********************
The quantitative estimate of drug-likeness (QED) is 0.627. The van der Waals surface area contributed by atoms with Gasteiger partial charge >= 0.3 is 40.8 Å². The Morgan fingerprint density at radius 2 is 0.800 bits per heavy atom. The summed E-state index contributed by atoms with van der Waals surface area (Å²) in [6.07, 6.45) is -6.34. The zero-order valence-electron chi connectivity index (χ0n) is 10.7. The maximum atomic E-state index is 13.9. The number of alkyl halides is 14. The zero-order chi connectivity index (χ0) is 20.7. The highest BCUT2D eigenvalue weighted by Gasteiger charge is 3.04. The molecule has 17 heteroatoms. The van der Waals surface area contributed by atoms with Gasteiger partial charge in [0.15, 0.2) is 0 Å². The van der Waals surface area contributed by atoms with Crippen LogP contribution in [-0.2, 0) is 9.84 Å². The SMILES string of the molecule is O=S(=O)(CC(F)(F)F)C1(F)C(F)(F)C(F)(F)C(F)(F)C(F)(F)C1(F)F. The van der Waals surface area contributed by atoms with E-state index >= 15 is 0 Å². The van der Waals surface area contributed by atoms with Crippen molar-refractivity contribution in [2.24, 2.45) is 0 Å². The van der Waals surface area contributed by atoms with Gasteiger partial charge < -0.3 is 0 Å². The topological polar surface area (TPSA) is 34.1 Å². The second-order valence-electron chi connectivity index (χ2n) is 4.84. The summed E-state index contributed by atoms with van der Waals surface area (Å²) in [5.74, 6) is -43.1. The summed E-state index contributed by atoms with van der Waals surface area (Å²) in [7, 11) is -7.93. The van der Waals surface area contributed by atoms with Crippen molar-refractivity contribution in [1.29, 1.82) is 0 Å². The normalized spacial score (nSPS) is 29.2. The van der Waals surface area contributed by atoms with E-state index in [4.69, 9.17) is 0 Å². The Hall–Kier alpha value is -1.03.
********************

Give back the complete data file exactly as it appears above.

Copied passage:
The quantitative estimate of drug-likeness (QED) is 0.627. The van der Waals surface area contributed by atoms with Gasteiger partial charge >= 0.3 is 40.8 Å². The Morgan fingerprint density at radius 2 is 0.800 bits per heavy atom. The summed E-state index contributed by atoms with van der Waals surface area (Å²) in [6.07, 6.45) is -6.34. The zero-order valence-electron chi connectivity index (χ0n) is 10.7. The maximum atomic E-state index is 13.9. The number of alkyl halides is 14. The zero-order chi connectivity index (χ0) is 20.7. The highest BCUT2D eigenvalue weighted by Gasteiger charge is 3.04. The molecule has 17 heteroatoms. The van der Waals surface area contributed by atoms with Gasteiger partial charge in [0.15, 0.2) is 0 Å². The van der Waals surface area contributed by atoms with Crippen LogP contribution in [-0.2, 0) is 9.84 Å². The SMILES string of the molecule is O=S(=O)(CC(F)(F)F)C1(F)C(F)(F)C(F)(F)C(F)(F)C(F)(F)C1(F)F. The van der Waals surface area contributed by atoms with E-state index >= 15 is 0 Å². The van der Waals surface area contributed by atoms with Crippen molar-refractivity contribution in [2.24, 2.45) is 0 Å². The van der Waals surface area contributed by atoms with Gasteiger partial charge < -0.3 is 0 Å². The topological polar surface area (TPSA) is 34.1 Å². The second-order valence-electron chi connectivity index (χ2n) is 4.84. The summed E-state index contributed by atoms with van der Waals surface area (Å²) in [5.74, 6) is -43.1. The summed E-state index contributed by atoms with van der Waals surface area (Å²) in [7, 11) is -7.93. The van der Waals surface area contributed by atoms with Crippen molar-refractivity contribution in [1.29, 1.82) is 0 Å². The normalized spacial score (nSPS) is 29.2. The van der Waals surface area contributed by atoms with E-state index in [4.69, 9.17) is 0 Å². The Hall–Kier alpha value is -1.03.